When you create a habit of observing and questioning your mind, you immediately discharge the power of your negative thinking. You’re creating a boundary between the true you, the listener, and the thinker. We may never be able to still the voices altogether, but we can always detach from believing every thought we have.
The final step in managing the mind is to reconnect it to the heart. Marianne Williamson’s words resonate deeply: “the spiritual path is the unlearning of fear and the returning to love”. Once you’ve acknowledged that your thought is not serving your highest good, can you create a more loving version of it? At any moment, any thought is possible, so why not think thoughts that promote appreciation, joy and excitement? I’m not suggesting to simply “think positively”. If you open to it, you will find a kinder thought that feels very true. When the head and the heart reunite, the resonance is clear.
One limiting thought I hear from my clients is “I should be farther along in my life by now”. Thoughts like this are becoming more pervasive with the addition of social media in our daily lives. We’re constantly exposed to the curated version of other people’s lives seen through a rose-coloured filter of smiles, vacations and peak experiences. Thoughts like this one cause shame, fear and immobilization when it comes to positive action. When I ask if this thought is true, very often a shift takes place immediately. Most people have never questioned their “should” and “shouldn’ts” that make contentment seem so unreachable.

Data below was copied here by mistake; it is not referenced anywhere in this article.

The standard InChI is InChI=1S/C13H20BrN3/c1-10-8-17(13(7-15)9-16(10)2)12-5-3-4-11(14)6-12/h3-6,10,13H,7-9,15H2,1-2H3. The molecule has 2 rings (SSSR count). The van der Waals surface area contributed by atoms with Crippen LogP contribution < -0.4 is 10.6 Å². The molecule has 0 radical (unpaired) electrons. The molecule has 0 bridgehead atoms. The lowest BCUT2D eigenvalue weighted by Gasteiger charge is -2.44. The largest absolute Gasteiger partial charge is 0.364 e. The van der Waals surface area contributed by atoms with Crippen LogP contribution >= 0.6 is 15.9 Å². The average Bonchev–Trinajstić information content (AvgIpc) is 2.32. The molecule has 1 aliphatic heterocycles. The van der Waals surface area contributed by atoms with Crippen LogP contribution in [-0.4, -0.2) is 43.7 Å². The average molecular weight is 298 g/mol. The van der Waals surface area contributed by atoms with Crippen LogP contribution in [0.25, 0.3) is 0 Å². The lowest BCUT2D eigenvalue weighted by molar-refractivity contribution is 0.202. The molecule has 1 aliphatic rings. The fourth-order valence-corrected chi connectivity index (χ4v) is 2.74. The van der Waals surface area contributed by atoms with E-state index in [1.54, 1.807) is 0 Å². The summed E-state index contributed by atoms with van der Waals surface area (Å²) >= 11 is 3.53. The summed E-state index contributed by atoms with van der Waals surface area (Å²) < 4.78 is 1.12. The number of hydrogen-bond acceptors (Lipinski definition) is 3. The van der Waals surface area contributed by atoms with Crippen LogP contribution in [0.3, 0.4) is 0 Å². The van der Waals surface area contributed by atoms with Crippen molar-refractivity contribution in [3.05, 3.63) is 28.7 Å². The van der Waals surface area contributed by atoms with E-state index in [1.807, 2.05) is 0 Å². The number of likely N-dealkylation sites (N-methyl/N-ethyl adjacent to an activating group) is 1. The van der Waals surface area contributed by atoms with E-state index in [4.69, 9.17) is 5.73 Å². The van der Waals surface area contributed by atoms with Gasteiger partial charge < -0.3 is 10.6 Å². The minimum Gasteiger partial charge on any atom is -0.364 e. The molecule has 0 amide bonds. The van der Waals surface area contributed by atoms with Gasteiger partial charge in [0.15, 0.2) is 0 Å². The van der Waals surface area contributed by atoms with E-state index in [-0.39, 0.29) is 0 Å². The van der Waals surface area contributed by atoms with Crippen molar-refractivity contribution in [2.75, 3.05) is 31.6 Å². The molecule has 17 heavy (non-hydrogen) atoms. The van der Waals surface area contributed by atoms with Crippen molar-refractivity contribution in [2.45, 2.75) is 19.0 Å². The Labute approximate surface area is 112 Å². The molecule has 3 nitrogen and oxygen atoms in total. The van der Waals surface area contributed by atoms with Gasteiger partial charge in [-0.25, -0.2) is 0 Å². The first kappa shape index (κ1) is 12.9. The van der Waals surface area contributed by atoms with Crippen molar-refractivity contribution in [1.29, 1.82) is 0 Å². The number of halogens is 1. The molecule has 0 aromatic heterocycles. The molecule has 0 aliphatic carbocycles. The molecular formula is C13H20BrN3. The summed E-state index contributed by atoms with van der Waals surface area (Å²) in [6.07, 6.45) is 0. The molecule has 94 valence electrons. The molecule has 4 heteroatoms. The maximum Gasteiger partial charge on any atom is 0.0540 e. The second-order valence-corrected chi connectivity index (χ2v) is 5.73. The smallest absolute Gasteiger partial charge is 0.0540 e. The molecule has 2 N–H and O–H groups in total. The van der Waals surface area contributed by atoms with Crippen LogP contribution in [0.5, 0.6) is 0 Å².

All clients agree that this thought does not serve their highest good; they feel miserable and speak and act in ways that align with negativity. But, if we inquire into a more loving, true version of this thought, we might come to something like “I have come a long way from where I was”, or, “I am where I need to be at this moment in my life”.
These thoughts create new feelings which promote new, creative possibilities. If a change for the better is desired, we’re more likely to grow from a compassionate thought than one that is rooted in self-loathing and self-doubt derived from unconscious thought-patterns we’ve absorbed throughout our lives.
The act of thinking itself can be profound. From creative thought, the world has its most beautiful literature, ideas and services. The mind is a wonderful servant. Our task is to make sure it is not our master.

Sign up to receive the Worrier to Warrior Blog here, and find weekly reclamations of a courageous heart right in your inbox!

Leave a Reply

Your email address will not be published.